Wisconsin Aed Laws

On November 13, 2000, President Clinton signed the Cardiac Arrest Survival Act, in H.R.2498, now Public Law 106-505, on the placement of AEDs in federal buildings and the granting of civil immunity to authorized users. If a good Samaritan, landlord or tenant of a building is acting in good faith to purchase or use an AED to save a life, this law provides protection against unfair lawsuits. It provides $25,000,000 for fiscal years 2001 to 2003 for local grants for the purchase of AEDs. The federal bill does not prejudge state immunity laws. Many of the 49 states with laws cover other issues that are not addressed in this bill. U.S. Representative Cliff Stearns (R-FL) and 132 co-sponsors sponsored H.R. 2498. California, Illinois, Indiana (2007, 2008), Massachusetts (2007), Michigan, New Jersey, New York, Pennsylvania (2012), Rhode Island, and the District of Columbia (2008) now require gyms to have at least an AED. In 2005-06, Maryland added a requirement that every high school and school-sponsored sporting events have an AED available. California required gyms to have at least an AED. Florida has allowed local and state police vehicles to carry an AED. Indiana and Virginia have removed registration and training requirements.

New York required public meeting places to maintain an AED. Oregon has updated Good Samaritan protection for AED providers, employers, landowners and trained sponsorship agencies. Arizona, Colorado, Florida, Illinois, Maryland, Massachusetts, Nebraska, New Jersey, Pennsylvania and Wisconsin have also enacted AED laws. AED State Laws www.aedbrands.com/resource-center/choose/aed-state-laws/ – Details of the laws of the 50 states. Cited NCSL as source, dated 2015. Posted by AED Brands (c). Florida was the first state to enact such a comprehensive public access law in April 1997 (Chapter 34 of 1997). By 2001, the fifty states listed below had passed laws or regulations on the use of defibrillators.

“New York State AED Application” means a business analysis by a third party. www.aedbrands.com/resource-center/implementation/aed-state-laws/new-york/ In 2003, Utah updated its AED law by establishing a statewide registry. while Virginia has updated AED laws by removing the registration requirement. Alabama, Alaska, Colorado, Connecticut, Indiana, Kansas, Nebraska, Nevada, Tennessee and Texas have also amended or expanded their AED laws. State legislators have been actively addressing this issue over the past six years. More often than not, recent state laws encourage greater availability rather than creating new regulatory restrictions. Most laws passed from 1997 to 2001 contained one or more provisions: in 2010, Arizona, Idaho, Maryland, Missouri, and Oregon passed laws to ensure that program intermediaries, individuals, businesses, and entities that place AEDs in their facilities enjoy appropriate immunity. New laws in Maryland and Missouri also provide protection for non-professional rescuers who use an AED in “good faith” when saving someone from sudden cardiac arrest. Iowa and Wisconsin require all high school students to be offered life-saving CPR training. This training should provide the development of psychomotor skills that help provide essential practical courses. Arkansas received $300,000 to fund a medical emergency planning program in schools to ensure AEDs are properly placed and school staff are properly trained. (from AHA documents).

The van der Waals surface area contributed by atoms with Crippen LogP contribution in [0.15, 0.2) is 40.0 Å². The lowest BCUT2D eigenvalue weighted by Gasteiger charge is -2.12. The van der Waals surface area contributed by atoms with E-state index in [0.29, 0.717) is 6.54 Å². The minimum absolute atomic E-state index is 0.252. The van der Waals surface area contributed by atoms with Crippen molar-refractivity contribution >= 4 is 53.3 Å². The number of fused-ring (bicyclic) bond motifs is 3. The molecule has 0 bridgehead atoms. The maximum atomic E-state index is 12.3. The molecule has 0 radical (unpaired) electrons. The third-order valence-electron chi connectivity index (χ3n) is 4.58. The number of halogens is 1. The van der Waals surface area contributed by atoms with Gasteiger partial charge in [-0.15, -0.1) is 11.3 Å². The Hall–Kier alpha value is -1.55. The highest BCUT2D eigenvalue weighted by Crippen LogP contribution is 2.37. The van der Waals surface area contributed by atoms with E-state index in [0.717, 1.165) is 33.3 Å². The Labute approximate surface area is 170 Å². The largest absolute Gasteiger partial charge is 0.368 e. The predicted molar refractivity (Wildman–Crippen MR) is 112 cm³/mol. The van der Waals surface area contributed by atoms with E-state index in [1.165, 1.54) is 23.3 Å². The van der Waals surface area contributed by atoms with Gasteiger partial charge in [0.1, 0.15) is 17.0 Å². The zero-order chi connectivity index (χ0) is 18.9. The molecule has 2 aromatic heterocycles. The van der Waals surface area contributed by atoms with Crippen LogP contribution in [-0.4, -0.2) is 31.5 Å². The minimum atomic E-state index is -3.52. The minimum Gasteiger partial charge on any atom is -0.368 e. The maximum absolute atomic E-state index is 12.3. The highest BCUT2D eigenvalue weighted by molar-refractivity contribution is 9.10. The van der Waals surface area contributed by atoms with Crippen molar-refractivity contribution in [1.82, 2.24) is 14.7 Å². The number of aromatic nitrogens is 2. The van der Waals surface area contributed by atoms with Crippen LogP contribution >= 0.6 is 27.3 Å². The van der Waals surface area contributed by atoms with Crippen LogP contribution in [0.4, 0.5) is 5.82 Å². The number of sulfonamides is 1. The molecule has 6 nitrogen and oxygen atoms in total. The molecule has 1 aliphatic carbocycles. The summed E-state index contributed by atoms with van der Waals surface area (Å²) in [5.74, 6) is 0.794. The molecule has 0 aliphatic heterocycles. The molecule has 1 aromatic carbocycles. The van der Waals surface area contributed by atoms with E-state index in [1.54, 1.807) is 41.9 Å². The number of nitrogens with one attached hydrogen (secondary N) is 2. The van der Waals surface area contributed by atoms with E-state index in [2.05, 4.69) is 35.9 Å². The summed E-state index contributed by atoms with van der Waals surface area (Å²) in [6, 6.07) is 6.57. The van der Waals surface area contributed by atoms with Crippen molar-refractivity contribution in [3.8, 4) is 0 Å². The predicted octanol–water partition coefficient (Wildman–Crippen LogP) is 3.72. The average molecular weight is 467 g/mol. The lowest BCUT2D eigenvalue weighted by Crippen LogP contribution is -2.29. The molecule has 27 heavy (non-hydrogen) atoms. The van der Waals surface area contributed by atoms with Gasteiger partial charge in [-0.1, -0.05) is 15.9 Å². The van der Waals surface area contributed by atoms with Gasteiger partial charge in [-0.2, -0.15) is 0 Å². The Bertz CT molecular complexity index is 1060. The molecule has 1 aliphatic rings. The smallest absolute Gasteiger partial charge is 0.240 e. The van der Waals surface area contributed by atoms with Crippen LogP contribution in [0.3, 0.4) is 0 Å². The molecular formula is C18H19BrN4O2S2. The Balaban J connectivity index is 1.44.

Disclaimer: The descriptions of state laws in this memorandum are abbreviated for convenience. Use links or citations to the full text of laws to better understand each state`s laws and procedures. NCSL is not responsible for the interpretation or local application of these laws and regulations. In 2004, AED laws were amended or expanded in Connecticut, Florida, Hawaii, Idaho, Illinois, Louisiana, Maine, Michigan, Missouri, New York, Ohio, Oklahoma, and Rhode Island. Illinois law (H. 4232) requires every fitness center to have at least one AED on-site by mid-July 2006, with exceptions. In 2008, laws were passed in Georgia, Idaho, Illinois, Indiana, Iowa, Massachusetts, New Hampshire, New York, South Carolina, Tennessee, West Virginia, Wisconsin and the District of Columbia (as of July 8, 2008). D.C. Law 13-279; D.C.

Official Code, s. 44-233). (2001) B 738 of 2008 requires the Office of Emergency Medical Services to coordinate national efforts to promote and expand the use of semi-automatic external defibrillators (CASs) and to retain a minimum number of people trained in the use of EDCS. [see note #3] update training and use standards; contains definitions of immunity from civil liability. (Signed on 26.04.01) This table of 50 states serves only as a historical and comparative reference. It was common when it was produced, but it is no longer serviced and may be obsolete now. Revised 2010. Extends MI § 691.1504, the Good Samaritan law on CPR, to include immunity for the use of AEDs. (Signed; Effective Date 16.11.99) Authorizes state and local law enforcement vehicles to carry an AED; authorizes local governments to use confiscated funds for the purchase of such defibrillators. Requires all public schools that maintain kindergarten or grades 1 to 12 inclusive to implement an automated external defibrillator program This policy includes procedures for the selection, placement, purchase and maintenance of AEDs in all university facilities and vehicles.